I don’t want to write about it. How can I not?
A little earlier I was outside visiting The Chef, who’s been doing yard work on this exquisite early spring day, raking leaves in the garden where we tried to grow veggies with mixed success last summer, but this summer will convert to a cutting garden with only flowers. Look, (he pointed with the tines of the rake), how some of the lettuces from last year are trying to come back.
Resilient, I thought; it’s almost like, I don’t know, some kind of virus.
I don’t want to think about viruses right now, and yet here we are, all of us. Not one of us gets a pass.
Dogs don’t understand viruses, but they certainly sense worry and anxiety in their humans. This one does, absolutely. He knows something’s going on, but remains resolute about expectations and maintaining schedules and sticking with his people. Dogs really dig their routines. This dog is still rising early with me every weekday morning and going to work. We’ll do it unless and until the state of Vermont or the scourge stops us. We get in the car and drive, we arrive at the office and go inside, stopping nowhere between points A and B. I wipe down surfaces and sanitize or wash my hands until they’re raw. I stay six feet from the few colleagues who aren’t working from home now. We pretend this is normal and go about our business and meetings and calls as usual.
Meanwhile at home, we cook and clean and exercise, almost maniacally. The mud room smells like Lysol, and my hands smell like bleach. Yesterday we arose at the crack of dawn so we could be at the grocery store the instant they opened, a suggestion one of the store’s checkers made last week when I asked. Come early, he said. We restock late the night before. But be advised, people start lining up at the door at 6:30.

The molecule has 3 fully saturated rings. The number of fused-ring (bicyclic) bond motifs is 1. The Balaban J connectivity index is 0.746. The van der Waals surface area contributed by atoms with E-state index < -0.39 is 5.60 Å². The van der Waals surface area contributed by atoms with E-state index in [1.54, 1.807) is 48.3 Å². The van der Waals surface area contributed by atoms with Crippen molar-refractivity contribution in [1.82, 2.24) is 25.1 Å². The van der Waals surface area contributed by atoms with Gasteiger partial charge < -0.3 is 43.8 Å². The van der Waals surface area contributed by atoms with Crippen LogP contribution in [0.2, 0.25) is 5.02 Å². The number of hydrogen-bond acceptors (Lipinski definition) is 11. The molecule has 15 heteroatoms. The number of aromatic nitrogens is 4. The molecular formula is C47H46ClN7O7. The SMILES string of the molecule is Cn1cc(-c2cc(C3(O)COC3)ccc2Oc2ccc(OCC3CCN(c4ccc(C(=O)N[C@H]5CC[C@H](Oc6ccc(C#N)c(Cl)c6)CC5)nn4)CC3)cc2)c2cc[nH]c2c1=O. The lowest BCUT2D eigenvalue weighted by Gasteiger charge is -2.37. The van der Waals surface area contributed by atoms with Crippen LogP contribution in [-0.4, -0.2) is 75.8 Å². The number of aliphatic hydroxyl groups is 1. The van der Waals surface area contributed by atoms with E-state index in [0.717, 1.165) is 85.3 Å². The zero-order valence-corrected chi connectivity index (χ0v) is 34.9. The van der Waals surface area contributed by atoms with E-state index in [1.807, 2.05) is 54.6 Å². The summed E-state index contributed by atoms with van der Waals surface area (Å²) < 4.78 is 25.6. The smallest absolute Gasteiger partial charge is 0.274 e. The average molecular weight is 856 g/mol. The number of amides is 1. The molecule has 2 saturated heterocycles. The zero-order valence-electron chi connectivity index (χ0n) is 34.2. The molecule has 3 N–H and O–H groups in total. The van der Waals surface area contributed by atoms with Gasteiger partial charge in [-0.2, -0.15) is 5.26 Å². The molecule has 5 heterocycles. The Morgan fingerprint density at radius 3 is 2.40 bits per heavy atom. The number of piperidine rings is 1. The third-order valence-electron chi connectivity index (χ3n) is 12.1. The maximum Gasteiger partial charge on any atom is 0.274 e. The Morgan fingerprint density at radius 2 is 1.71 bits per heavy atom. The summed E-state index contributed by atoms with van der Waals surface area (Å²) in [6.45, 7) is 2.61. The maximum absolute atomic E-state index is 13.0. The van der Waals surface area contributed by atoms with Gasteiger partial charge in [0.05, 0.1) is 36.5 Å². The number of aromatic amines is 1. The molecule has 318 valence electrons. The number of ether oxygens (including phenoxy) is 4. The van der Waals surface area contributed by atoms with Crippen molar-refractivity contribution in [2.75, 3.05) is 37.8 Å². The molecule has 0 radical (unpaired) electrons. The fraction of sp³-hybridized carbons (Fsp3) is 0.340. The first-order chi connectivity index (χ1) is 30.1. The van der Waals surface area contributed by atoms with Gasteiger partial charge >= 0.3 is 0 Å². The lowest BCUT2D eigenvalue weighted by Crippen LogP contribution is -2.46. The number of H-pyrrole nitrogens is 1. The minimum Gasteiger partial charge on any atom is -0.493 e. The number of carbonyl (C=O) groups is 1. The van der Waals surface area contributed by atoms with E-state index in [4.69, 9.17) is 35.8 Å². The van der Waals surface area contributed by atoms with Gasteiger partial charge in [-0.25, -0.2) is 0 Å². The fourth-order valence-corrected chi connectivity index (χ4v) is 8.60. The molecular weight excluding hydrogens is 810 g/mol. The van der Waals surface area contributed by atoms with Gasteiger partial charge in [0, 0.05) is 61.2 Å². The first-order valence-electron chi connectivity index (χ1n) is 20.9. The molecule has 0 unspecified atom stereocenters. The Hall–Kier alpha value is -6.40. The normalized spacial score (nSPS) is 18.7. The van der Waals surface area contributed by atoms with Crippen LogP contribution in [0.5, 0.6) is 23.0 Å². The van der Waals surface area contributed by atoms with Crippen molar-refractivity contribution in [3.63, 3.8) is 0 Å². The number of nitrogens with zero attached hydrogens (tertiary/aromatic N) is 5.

So we came early and sat in our car, like others around us were doing, because it was cold. Then at about two minutes ‘til, people began climbing out of their cars and queueing up, just like the checker said. An older, arthritic woman came hobbling over to take her place in line behind us. She wore a surgical mask and every step she took looked painful.
“This reminds me of Halloween,” she quipped to me.
Not so much, I was thinking. For most people, Halloween’s a joyous occasion.
“More like the zombie apocalypse,” I said, a notion which didn’t resonate with her at all.
Once inside the store, the little crowd hustled to grab and wipe down their shopping carts, and then everybody—including The Chef and I—made a beeline to the paper aisle. There was enough toilet paper and paper towels for everybody to take a single package, and then it was gone.
There was exactly no camaraderie among our small group, who had stood in line in the cold together. People instead considered each other with suspicion. At least, that was what I felt. As for all the other aisles in the store, there was not much inventory. We came out okay, because we don’t tend to go for the processed and packaged fare lots of people do. Still, I found the absence of inventory worrying. And the unwillingness of most shoppers there, especially in the checkout lanes, to observe the six-foot rule. That, or maybe people just can’t conceive of six feet.